We revisit the problem of designing optimal, individually rational matching mechanisms (in
a general sense, allowing for cycles in directed graphs), where each player — who is associated
with a subset of vertices — matches as many of his own vertices when he opts into the matching
mechanism as when he opts out. We offer a new perspective on this problem by considering an
arbitrary graph, but assuming that vertices are associated with players at random. Our main
result asserts that, under certain conditions, any fixed optimal matching is likely to be individually
rational up to lowerorder terms. We also show that a simple and practical mechanism is
(fully) individually rational, and likely to be optimal up to lowerorder terms. We discuss the
implications of our results for market design in general, and kidney exchange in particular.
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IncentiveCompatible Kidney Exchange in a Slightly SemiRandom Model
Motivated by kidney exchange, we study the following mechanismdesign problem: On a directed graph (of transplant compatibilities among patientdonor pairs), the mechanism must select a simple path (a chain of transplantations) starting at a distinguished vertex (an altruistic donor) such that the total length of this path is as large as possible (a maximum number of patients receive a kidney). However, the mechanism does not have direct access to the graph. Instead, the vertices are partitioned over multiple players (hospitals), and each player reports a subset of her vertices to the mechanism. In particular, a player may strategically omit vertices to increase how many of her vertices lie on the path returned by the mechanism. Our objective is to find mechanisms that limit incentives for such manipulation while producing long paths. Unfortunately, in worstcase instances, competing with the overall longest path is impossible while incentivizing (approximate) truthfulness, i.e., requiring that hiding nodes cannot increase a player's utility by more than a factor of 1 + o(1). We therefore adopt a semirandom model where o(n) random edges are added to worstcase instances. While it remains impossible for truthful mechanisms to compete with the overall longest path, we give a truthful mechanism that competes with a weaker but nontrivial benchmark: the length of any path whose subpaths within each player have a minimum average length. In fact, our mechanism satisfies even a stronger notion of truthfulness, which we call matchingtime incentive compatibility. This notion of truthfulness requires that each player not only reports her nodes truthfully but also does not stop the returned path at any of her nodes in order to divert it to a continuation inside her own subgraph.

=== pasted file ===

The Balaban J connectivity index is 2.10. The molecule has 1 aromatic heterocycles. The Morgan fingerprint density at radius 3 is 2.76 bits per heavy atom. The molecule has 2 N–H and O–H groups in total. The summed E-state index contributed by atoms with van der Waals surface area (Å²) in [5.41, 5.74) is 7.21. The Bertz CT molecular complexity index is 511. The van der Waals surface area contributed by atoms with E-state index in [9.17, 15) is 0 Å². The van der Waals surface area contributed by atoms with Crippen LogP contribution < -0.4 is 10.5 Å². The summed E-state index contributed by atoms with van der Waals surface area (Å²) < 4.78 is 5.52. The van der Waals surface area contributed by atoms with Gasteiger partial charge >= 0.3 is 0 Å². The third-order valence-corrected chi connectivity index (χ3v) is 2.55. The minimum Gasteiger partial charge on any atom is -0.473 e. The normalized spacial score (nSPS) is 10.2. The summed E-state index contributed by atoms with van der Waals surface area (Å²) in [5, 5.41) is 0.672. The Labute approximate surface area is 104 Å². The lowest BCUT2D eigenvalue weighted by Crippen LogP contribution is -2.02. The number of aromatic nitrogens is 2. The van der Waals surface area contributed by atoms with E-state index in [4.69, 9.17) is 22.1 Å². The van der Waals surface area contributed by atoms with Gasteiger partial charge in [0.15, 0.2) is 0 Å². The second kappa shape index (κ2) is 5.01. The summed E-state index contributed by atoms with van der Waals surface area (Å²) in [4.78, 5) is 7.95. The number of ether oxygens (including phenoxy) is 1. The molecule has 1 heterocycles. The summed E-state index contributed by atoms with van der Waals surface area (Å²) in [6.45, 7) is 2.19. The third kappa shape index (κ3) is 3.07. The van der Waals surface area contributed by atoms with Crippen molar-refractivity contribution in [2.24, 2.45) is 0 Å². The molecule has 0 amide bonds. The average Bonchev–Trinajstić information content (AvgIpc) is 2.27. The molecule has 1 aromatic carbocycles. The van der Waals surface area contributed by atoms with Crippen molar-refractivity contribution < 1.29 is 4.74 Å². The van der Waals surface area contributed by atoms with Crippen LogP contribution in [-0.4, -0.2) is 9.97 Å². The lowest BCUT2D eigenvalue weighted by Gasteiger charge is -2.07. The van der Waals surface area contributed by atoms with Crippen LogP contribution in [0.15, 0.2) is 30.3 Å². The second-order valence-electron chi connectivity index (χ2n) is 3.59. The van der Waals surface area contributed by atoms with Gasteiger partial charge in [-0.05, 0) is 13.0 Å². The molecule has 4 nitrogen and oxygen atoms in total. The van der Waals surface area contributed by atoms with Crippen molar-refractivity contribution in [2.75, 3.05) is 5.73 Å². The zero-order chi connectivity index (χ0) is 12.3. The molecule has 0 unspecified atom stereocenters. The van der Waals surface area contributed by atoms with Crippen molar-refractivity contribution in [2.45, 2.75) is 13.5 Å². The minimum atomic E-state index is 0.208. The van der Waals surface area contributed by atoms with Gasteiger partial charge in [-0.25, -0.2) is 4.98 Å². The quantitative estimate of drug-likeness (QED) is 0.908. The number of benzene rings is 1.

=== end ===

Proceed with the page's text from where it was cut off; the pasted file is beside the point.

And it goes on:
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 Award ID(s):
 1733556
 NSFPAR ID:
 10288576
 Date Published:
 Journal Name:
 ACM Conference on Economics and Computation
 Volume:
 21
 Page Range / eLocation ID:
 138 to 156
 Format(s):
 Medium: X
 Sponsoring Org:
 National Science Foundation
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